Display and S Pen
The Note 8.0 has a 1280 x 800 display (likely PLS, it is not Super AMOLED like Samsung phones), and though some have bemoaned the low resolution, it's a decent resolution for an 8" panel. It doesn't look grainy or fuzzy in the least, and I suspect the resolution is limited by the current constraints of Wacom technology. The S Pen works very well for drawing and note taking with good tracking and smooth lines--it's a joy to use compared to a capacitive stylus and it allows for palm rejection, so you can rest your hand on the screen while writing and drawing.
Wacom digitizers support hovering (the pointer appears on the screen even if the pen is a few millimeters above the glass), and Samsung uses this to add features like pen gesture navigation through photos and videos in the Gallery application. Is this a gimmick or a feature? You decide. We do like that the Note 8.0 knows when you've removed the pen from its silo and it can automatically open a palette of pen-centric apps when the pen is pulled from the silo. Samsung's custom pen apps are on board, just as with the Samsung Galaxy Note 2 smartphone and Note 10.1 tablet: S Note, a new Awesome Note HD app, a handwriting input panel option (you can use this instead of the on-screen keyboard), split window mode so you can take notes while viewing a web page, email or Office document and more. Not all apps are supported, but core apps like the web browser, gmail, S Note and the Polaris Office suite work with this feature.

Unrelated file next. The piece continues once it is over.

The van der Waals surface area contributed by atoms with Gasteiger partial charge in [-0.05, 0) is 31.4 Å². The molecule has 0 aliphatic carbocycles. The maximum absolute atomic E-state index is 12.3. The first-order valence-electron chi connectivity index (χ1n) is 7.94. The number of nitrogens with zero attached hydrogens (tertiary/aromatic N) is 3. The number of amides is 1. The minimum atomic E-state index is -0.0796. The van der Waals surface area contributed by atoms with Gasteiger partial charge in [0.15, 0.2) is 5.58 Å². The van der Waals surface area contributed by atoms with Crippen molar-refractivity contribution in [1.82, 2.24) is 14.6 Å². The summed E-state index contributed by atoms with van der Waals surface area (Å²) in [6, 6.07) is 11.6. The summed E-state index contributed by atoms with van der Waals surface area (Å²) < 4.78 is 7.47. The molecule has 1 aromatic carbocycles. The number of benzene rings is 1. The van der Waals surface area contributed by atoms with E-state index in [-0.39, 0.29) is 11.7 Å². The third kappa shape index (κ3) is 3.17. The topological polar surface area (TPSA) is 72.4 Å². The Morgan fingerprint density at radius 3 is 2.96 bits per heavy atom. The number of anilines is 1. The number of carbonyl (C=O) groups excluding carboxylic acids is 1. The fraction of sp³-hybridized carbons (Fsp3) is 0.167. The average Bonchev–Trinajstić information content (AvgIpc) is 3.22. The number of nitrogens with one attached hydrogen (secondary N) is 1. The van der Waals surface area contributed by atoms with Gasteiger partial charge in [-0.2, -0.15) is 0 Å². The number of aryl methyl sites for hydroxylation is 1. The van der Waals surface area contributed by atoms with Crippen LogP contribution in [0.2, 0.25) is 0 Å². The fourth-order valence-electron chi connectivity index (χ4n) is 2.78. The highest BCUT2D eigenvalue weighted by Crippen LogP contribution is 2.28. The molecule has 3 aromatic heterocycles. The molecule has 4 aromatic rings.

Android supports pen input most anywhere, so you can use it in place of your finger to navigate the device and other apps like Adobe Reader support the pen for highlighting and signing documents. Art apps like Sketchbook Pro and Layer Paint work with pressure sensitivity (though some brushes seem to be pressure sensitive while others don't in Sketchbook Pro) and the many note-taking apps available on Google Play like Lecture Notes work well. In fact, since Samsung's Android pen-based tablets are the biggest mainstream sellers on the market, most pen-aware apps on the Android market do support the Note 8.0 along with the Galaxy Note 10.1 and Samsung Galaxy Note phones.
As with other Samsung devices, you can choose from a few color modes (dynamic, standard and movie) for different levels of color saturation, and there's a new Reading mode that's a little easier on the eyes when reading ebooks. As with the Note II smartphone, the tablet features Smart Stay, which uses the front camera to see if you're looking at the display and thus won't turn it off when you're reading. I love this feature and wish every tablet and phone had it! Viewing angles are excellent and are on par with IPS displays: even off angle colors are strong as is contrast. As we've noted with other Galaxy devices, the ambient light sensor delivers less than optimal brightness that sets the display too dim for our liking, so we opted for manual brightness instead.
Horsepower and Performance